Orson and his Mardi Gras gave us first-class entertainment, where a lot of us as young adults learned to become better, more socialized individuals. We came together as young adults to socialize and to appreciate culture in a warm and classy environment that cannot be bought with money, only with love and understanding of your fellow man. He gave Boise a format for culture and artistic expression that truly did reach around the world. He gave the young and the old, anybody who wanted to have a great night with other awesome members of our society a medium where we could all join together.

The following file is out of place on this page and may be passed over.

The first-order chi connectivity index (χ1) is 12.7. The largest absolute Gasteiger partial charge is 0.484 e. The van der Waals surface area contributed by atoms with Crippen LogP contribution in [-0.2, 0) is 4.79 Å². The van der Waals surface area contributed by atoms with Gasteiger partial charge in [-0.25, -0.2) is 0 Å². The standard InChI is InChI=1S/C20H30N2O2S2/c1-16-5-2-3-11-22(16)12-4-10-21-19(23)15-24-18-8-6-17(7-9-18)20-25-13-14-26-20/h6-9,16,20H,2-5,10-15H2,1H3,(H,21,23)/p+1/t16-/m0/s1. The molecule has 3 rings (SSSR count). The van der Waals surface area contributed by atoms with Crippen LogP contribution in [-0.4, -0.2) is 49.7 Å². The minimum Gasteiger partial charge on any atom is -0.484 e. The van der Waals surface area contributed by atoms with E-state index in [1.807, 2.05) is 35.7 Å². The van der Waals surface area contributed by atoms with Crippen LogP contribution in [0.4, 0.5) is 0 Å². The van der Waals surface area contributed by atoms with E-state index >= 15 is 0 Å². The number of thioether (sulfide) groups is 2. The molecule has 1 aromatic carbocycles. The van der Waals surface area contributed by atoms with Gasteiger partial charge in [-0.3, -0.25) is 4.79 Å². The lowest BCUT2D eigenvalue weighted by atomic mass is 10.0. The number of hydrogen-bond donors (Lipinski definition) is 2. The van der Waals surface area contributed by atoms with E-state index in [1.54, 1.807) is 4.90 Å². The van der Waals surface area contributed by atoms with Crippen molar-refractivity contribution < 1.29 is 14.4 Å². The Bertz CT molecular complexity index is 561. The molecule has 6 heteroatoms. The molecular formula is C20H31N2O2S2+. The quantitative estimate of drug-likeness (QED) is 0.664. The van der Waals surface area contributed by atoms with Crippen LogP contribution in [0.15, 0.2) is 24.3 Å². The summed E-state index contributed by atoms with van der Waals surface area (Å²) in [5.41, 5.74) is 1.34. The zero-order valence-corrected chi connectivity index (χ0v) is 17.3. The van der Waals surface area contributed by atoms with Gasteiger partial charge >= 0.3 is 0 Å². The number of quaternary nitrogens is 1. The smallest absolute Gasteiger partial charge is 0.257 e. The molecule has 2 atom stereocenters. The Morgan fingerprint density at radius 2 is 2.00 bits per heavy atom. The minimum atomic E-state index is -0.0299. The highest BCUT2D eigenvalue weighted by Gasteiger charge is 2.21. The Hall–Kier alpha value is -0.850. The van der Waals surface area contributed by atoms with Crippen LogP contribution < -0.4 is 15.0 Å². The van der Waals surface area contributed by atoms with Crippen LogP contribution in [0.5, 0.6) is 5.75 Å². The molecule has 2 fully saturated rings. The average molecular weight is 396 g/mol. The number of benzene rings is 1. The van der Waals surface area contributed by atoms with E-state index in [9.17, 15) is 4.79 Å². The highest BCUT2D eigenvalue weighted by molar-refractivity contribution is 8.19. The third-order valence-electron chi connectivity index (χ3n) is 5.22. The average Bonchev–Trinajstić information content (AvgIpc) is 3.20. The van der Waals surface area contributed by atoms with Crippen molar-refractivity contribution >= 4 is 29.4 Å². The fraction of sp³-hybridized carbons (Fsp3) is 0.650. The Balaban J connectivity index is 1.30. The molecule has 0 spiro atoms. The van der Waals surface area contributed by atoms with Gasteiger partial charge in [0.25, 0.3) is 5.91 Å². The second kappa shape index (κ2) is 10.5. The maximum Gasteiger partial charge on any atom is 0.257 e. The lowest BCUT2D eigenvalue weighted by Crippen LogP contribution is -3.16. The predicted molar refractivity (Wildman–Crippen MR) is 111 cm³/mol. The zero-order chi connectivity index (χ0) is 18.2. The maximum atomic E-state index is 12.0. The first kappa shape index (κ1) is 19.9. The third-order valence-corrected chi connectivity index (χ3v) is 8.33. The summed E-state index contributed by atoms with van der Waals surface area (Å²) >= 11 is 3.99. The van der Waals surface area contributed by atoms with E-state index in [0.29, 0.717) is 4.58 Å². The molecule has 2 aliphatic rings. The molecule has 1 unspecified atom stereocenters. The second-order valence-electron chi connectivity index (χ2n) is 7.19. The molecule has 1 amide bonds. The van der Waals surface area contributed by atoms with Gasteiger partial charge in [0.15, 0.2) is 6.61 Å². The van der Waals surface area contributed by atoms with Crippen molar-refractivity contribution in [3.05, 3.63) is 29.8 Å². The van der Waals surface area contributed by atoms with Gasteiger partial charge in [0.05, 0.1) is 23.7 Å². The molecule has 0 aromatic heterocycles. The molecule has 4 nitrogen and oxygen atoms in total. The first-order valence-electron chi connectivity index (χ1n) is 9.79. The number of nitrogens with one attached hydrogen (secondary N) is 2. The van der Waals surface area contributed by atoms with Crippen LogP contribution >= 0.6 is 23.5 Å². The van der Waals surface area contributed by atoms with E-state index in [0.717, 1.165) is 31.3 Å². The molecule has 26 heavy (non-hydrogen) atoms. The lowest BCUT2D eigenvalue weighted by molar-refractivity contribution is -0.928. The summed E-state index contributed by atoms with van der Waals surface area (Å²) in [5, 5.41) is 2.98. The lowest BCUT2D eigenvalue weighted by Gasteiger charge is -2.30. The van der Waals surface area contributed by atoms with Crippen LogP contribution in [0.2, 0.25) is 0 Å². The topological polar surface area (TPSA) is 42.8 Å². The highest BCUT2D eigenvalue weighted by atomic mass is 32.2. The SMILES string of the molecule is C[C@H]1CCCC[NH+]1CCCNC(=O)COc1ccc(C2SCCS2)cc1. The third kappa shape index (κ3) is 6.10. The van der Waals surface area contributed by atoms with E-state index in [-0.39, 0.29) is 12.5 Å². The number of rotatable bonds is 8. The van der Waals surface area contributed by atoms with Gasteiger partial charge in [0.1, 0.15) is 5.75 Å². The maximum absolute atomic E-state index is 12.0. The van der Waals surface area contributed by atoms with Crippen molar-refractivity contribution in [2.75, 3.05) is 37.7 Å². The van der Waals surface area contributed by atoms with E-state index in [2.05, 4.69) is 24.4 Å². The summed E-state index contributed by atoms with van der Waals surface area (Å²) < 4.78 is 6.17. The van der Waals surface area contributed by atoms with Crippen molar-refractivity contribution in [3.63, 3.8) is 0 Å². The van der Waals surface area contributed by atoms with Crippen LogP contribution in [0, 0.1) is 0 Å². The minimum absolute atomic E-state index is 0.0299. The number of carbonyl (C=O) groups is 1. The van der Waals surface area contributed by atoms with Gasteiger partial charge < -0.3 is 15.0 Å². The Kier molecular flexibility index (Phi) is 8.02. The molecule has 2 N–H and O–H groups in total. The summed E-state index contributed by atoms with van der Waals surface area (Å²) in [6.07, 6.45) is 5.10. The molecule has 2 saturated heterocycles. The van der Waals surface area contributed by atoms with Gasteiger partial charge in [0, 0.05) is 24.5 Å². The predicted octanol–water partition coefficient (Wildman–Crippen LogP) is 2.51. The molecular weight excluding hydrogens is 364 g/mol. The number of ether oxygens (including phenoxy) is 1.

But most of all, because of his love of life, he gave us the opportunity to really dance like it was the best thing that people of all kinds—young, old, black, white—could be doing together. He was social grace in action. I’d like to thank the Merrills for sharing so much with all of us.

Cindy Edmonds, Boise 

To send flowers to the family or plant a tree in memory of Lydia Merrill, please visit Tribute Store


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Monday, November 15, 2021
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Boise, Idaho, United States